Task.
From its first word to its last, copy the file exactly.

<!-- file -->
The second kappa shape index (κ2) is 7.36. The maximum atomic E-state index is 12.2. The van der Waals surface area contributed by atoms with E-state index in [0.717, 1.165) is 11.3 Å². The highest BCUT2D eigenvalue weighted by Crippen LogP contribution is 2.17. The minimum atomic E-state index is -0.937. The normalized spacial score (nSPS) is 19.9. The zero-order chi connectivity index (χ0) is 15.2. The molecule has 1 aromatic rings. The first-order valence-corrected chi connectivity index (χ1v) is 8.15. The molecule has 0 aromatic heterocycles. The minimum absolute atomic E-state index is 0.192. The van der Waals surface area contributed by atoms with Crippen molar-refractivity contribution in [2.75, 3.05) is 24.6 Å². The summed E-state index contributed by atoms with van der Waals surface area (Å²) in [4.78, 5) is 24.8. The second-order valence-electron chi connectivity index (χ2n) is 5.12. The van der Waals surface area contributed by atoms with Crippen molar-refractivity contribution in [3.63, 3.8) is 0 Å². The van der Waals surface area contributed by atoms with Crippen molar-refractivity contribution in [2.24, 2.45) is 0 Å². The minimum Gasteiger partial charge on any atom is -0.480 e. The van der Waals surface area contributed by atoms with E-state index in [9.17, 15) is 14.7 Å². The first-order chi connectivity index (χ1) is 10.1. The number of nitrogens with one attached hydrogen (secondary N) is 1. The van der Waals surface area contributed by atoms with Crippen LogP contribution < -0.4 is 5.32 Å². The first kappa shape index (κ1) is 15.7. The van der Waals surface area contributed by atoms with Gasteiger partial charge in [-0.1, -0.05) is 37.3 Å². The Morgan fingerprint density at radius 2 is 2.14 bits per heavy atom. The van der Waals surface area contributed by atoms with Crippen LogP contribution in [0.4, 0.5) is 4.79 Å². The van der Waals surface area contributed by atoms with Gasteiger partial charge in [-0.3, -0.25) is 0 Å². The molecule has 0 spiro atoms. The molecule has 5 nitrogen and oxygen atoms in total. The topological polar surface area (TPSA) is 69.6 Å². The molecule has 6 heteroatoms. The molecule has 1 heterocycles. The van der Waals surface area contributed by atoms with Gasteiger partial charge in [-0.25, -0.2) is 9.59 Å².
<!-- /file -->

The second kappa shape index (κ2) is 7.36. The maximum atomic E-state index is 12.2. The van der Waals surface area contributed by atoms with E-state index in [0.717, 1.165) is 11.3 Å². The highest BCUT2D eigenvalue weighted by Crippen LogP contribution is 2.17. The minimum atomic E-state index is -0.937. The normalized spacial score (nSPS) is 19.9. The zero-order chi connectivity index (χ0) is 15.2. The molecule has 1 aromatic rings. The first-order valence-corrected chi connectivity index (χ1v) is 8.15. The molecule has 0 aromatic heterocycles. The minimum absolute atomic E-state index is 0.192. The van der Waals surface area contributed by atoms with Crippen molar-refractivity contribution in [2.75, 3.05) is 24.6 Å². The summed E-state index contributed by atoms with van der Waals surface area (Å²) in [4.78, 5) is 24.8. The second-order valence-electron chi connectivity index (χ2n) is 5.12. The van der Waals surface area contributed by atoms with Crippen molar-refractivity contribution in [3.63, 3.8) is 0 Å². The van der Waals surface area contributed by atoms with Crippen molar-refractivity contribution in [2.24, 2.45) is 0 Å². The minimum Gasteiger partial charge on any atom is -0.480 e. The van der Waals surface area contributed by atoms with E-state index in [9.17, 15) is 14.7 Å². The first-order chi connectivity index (χ1) is 10.1. The number of nitrogens with one attached hydrogen (secondary N) is 1. The van der Waals surface area contributed by atoms with Crippen LogP contribution < -0.4 is 5.32 Å². The first kappa shape index (κ1) is 15.7. The van der Waals surface area contributed by atoms with Gasteiger partial charge in [-0.1, -0.05) is 37.3 Å². The Morgan fingerprint density at radius 2 is 2.14 bits per heavy atom. The van der Waals surface area contributed by atoms with Crippen LogP contribution in [0.4, 0.5) is 4.79 Å². The van der Waals surface area contributed by atoms with Gasteiger partial charge in [-0.3, -0.25) is 0 Å². The molecule has 0 spiro atoms. The molecule has 5 nitrogen and oxygen atoms in total. The topological polar surface area (TPSA) is 69.6 Å². The molecule has 6 heteroatoms. The molecule has 1 heterocycles. The van der Waals surface area contributed by atoms with Gasteiger partial charge in [-0.25, -0.2) is 9.59 Å².